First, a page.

118

When a client asks a resource server to get a protected resource with an OAuth 2.0 access token, how does this server validate the token? The OAuth 2.0 refresh token protocol?

  • The server is supposed to be able to validate the token it has previously issued itself... Usually this will be a database lookup or crypto (self-signed tokens). – Thilo Sep 6 '12 at 8:35
  • I see. How about this case, the resource owner WS and client WS are both on difference devices? – Ack Sep 6 '12 at 8:47
  • 5
    You mean the authentication service and the resource service? (the client/consumer will always be on a different device, and cannot validate tokens himself) If that is the case, you can use refresh tokens that are "expensive" to check (only auth server can do it) but long-lived and access tokens that expire frequently and can be checked offline. – Thilo Sep 6 '12 at 8:50
82

Update Nov. 2015 - as per Hans Z. below - this is now indeed defined as part of RFC 7662.

The OAuth 2.0 spec doesn't clearly define the interaction between a Resource Server (RS) and Authorization Server (AS) for access token (AT) validation. It really depends on the AS's token format/strategy - some tokens are self-contained (like JSON Web Tokens) while others may be similar to a session cookie in that they just reference information back at the AS in memory.

There has been some discussion in the OAuth Working Group about creating a standard way for an RS to communicate with the AS for AT validation. My company (Ping Identity) has come up with one such approach for our commercial OAuth AS (PingFederate): https://documentation.pingidentity.com/pingfederate/pf/index.shtml#concept_grantTypeParameters.html#concept_grantTypeParameters (see Access token validation grant type). It uses REST based interaction for this that is very complementary to OAuth 2.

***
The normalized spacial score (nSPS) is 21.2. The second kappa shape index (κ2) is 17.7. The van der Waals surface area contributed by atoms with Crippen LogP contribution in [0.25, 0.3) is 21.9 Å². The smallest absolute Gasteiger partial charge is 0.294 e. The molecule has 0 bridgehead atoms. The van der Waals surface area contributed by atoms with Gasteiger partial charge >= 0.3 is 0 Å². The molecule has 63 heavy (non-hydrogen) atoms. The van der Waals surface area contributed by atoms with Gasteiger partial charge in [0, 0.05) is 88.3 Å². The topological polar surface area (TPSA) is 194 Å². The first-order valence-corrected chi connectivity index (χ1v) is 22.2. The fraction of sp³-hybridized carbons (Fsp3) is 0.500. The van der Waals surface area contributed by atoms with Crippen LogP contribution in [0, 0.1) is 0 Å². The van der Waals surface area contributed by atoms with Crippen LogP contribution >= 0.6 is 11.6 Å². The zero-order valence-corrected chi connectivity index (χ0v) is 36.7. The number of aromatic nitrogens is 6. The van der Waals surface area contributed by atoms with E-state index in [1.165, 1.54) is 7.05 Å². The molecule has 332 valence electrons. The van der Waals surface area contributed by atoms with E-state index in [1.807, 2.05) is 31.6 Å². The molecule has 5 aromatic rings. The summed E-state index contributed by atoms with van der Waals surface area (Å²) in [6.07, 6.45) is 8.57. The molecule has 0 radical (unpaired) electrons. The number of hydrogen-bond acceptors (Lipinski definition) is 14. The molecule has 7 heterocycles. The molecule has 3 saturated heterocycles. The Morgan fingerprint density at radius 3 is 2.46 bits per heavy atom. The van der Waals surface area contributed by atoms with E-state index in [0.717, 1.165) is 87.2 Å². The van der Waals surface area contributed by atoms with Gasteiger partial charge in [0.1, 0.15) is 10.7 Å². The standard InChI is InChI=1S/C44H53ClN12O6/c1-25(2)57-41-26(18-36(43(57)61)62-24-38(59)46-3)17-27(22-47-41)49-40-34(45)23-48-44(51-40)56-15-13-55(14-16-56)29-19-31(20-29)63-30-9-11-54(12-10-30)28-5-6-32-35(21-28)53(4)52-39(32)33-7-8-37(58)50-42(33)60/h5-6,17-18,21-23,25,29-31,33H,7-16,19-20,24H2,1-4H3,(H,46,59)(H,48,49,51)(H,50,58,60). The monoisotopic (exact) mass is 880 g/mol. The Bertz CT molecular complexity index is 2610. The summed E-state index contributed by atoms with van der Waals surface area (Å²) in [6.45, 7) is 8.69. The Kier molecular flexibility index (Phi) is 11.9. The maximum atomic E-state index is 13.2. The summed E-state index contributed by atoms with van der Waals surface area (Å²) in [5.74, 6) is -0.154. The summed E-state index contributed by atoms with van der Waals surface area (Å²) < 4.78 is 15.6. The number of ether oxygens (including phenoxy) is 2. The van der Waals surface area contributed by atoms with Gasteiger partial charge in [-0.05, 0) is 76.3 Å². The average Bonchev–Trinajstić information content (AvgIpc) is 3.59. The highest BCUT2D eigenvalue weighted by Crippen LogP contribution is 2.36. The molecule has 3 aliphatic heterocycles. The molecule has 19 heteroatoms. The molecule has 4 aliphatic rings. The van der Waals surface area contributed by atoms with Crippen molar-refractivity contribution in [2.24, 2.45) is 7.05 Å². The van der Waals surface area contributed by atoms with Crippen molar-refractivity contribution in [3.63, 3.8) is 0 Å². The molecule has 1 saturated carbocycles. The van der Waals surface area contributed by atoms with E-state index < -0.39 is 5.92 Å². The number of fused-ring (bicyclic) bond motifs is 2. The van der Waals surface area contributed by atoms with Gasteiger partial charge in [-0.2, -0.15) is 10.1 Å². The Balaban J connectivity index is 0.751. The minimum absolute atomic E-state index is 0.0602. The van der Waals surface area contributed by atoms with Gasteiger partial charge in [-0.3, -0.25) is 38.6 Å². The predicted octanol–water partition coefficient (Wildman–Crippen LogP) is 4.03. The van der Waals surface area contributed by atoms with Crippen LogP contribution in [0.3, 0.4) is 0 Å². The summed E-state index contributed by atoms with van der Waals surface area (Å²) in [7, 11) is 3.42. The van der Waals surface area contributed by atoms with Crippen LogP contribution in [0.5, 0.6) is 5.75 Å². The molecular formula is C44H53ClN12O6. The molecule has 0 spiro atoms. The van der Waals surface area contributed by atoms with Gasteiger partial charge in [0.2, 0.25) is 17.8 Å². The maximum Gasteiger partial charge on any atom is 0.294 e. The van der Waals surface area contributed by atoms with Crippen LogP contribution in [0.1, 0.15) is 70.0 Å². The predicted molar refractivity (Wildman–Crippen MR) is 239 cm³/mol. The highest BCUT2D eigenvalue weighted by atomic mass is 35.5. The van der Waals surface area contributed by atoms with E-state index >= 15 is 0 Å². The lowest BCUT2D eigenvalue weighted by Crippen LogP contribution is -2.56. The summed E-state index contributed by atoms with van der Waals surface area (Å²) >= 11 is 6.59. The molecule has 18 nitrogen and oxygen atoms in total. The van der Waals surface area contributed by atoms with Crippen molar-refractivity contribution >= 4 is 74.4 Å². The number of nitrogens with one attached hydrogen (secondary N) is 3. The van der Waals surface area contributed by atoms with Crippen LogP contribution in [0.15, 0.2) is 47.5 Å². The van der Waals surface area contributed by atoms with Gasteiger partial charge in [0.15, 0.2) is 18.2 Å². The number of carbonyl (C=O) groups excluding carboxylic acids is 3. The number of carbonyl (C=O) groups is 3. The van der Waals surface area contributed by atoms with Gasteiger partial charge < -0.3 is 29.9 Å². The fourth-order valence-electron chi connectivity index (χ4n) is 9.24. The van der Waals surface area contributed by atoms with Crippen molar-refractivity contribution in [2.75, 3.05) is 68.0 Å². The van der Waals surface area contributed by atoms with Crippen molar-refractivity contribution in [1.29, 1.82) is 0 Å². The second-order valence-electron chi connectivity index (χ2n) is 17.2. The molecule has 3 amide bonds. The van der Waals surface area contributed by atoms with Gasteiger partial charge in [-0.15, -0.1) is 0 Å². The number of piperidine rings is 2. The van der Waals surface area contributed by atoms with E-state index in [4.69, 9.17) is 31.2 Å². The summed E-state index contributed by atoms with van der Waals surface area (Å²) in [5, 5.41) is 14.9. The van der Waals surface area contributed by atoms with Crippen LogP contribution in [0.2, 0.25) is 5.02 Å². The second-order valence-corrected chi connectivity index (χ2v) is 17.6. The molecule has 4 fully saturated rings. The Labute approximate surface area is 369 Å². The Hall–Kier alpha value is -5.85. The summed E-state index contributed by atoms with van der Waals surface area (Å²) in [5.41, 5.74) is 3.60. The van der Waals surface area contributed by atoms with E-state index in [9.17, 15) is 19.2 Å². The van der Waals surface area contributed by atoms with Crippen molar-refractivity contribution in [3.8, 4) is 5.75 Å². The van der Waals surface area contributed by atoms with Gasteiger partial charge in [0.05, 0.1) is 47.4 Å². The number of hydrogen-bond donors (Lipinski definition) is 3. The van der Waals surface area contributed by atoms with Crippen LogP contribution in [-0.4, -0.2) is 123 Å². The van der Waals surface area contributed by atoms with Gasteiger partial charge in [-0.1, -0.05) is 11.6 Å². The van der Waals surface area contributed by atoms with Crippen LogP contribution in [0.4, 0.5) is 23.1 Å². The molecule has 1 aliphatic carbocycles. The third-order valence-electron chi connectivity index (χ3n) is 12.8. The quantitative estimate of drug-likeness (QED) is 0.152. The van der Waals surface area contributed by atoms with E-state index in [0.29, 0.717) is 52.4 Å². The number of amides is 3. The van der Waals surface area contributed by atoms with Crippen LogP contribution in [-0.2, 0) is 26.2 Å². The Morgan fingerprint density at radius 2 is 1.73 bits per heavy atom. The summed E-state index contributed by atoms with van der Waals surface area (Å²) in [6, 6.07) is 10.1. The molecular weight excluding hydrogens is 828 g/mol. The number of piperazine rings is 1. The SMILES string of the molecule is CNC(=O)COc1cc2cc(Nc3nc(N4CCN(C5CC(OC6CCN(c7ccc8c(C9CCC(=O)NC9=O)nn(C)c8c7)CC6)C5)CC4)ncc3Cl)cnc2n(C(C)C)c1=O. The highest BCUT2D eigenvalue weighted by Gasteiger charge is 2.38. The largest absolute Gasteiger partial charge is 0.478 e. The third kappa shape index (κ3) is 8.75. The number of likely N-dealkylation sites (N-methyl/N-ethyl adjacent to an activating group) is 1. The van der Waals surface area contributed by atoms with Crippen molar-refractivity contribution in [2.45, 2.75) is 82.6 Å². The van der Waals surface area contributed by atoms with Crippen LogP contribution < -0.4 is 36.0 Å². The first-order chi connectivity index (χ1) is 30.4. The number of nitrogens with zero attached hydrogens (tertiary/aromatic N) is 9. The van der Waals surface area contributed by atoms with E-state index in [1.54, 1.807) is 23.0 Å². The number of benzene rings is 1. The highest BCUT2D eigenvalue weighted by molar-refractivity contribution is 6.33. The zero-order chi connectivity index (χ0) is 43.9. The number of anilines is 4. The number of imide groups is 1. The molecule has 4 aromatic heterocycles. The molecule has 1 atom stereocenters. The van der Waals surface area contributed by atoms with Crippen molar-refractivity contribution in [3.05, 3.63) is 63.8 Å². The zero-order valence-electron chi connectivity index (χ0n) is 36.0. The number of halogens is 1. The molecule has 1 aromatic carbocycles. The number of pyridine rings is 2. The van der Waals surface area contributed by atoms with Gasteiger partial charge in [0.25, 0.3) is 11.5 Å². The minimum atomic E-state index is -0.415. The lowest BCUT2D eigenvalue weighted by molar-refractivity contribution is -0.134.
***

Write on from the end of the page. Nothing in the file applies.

--

  • Scott T , Is there a way to see a code sample on how to utilize the feature in Ping Federate? – JavaHead Feb 13 '17 at 23:57
  • 2
    @JavaHead there are some more protocol details covered on our developer web site here: developer.pingidentity.com/en/resources/…, the PingFederate OAuth Playground ships as a set of JSPs that can be referenced as source code for validating tokens. It (and other open source libraries and samples) can be downloaded from here: developer.pingidentity.com/en/code.html – Scott T. Feb 14 '17 at 17:00
  • Scott, I am looking for a sample that would demonstrate Client Credentials Grant with Rest API protected by a local Resource Server and PingFederate as the Auth Server. The local resource server will then call the validation endpoint. Have you come across anything like that? – JavaHead Feb 14 '17 at 20:33
  • @JavaHead again that's something you should be able to reference the PingFederate OAuth Playground for. It demonstrates both the Client Credentials Grant Type and validation of an Access Token by a Resource Server. – Scott T. Feb 14 '17 at 22:28